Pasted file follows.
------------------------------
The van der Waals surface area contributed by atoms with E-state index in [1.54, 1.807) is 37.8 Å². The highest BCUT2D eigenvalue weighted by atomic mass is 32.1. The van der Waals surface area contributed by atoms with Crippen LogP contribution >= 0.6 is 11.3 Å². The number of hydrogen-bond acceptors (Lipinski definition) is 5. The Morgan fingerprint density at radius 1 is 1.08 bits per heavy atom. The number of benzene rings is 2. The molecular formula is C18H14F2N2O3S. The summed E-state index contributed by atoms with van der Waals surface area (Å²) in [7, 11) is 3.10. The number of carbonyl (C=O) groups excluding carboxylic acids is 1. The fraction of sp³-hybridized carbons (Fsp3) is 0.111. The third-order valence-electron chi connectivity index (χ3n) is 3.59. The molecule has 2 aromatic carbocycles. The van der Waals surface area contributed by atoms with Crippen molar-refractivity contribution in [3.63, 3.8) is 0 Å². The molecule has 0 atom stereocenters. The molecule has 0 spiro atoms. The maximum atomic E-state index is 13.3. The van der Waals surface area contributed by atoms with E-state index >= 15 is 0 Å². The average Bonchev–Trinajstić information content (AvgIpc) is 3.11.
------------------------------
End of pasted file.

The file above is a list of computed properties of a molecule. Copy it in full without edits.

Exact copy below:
The van der Waals surface area contributed by atoms with E-state index in [1.54, 1.807) is 37.8 Å². The highest BCUT2D eigenvalue weighted by atomic mass is 32.1. The van der Waals surface area contributed by atoms with Crippen LogP contribution >= 0.6 is 11.3 Å². The number of hydrogen-bond acceptors (Lipinski definition) is 5. The Morgan fingerprint density at radius 1 is 1.08 bits per heavy atom. The number of benzene rings is 2. The molecular formula is C18H14F2N2O3S. The summed E-state index contributed by atoms with van der Waals surface area (Å²) in [7, 11) is 3.10. The number of carbonyl (C=O) groups excluding carboxylic acids is 1. The fraction of sp³-hybridized carbons (Fsp3) is 0.111. The third-order valence-electron chi connectivity index (χ3n) is 3.59. The molecule has 2 aromatic carbocycles. The van der Waals surface area contributed by atoms with Crippen molar-refractivity contribution in [3.63, 3.8) is 0 Å². The molecule has 0 atom stereocenters. The molecule has 0 spiro atoms. The maximum atomic E-state index is 13.3. The van der Waals surface area contributed by atoms with E-state index >= 15 is 0 Å². The average Bonchev–Trinajstić information content (AvgIpc) is 3.11.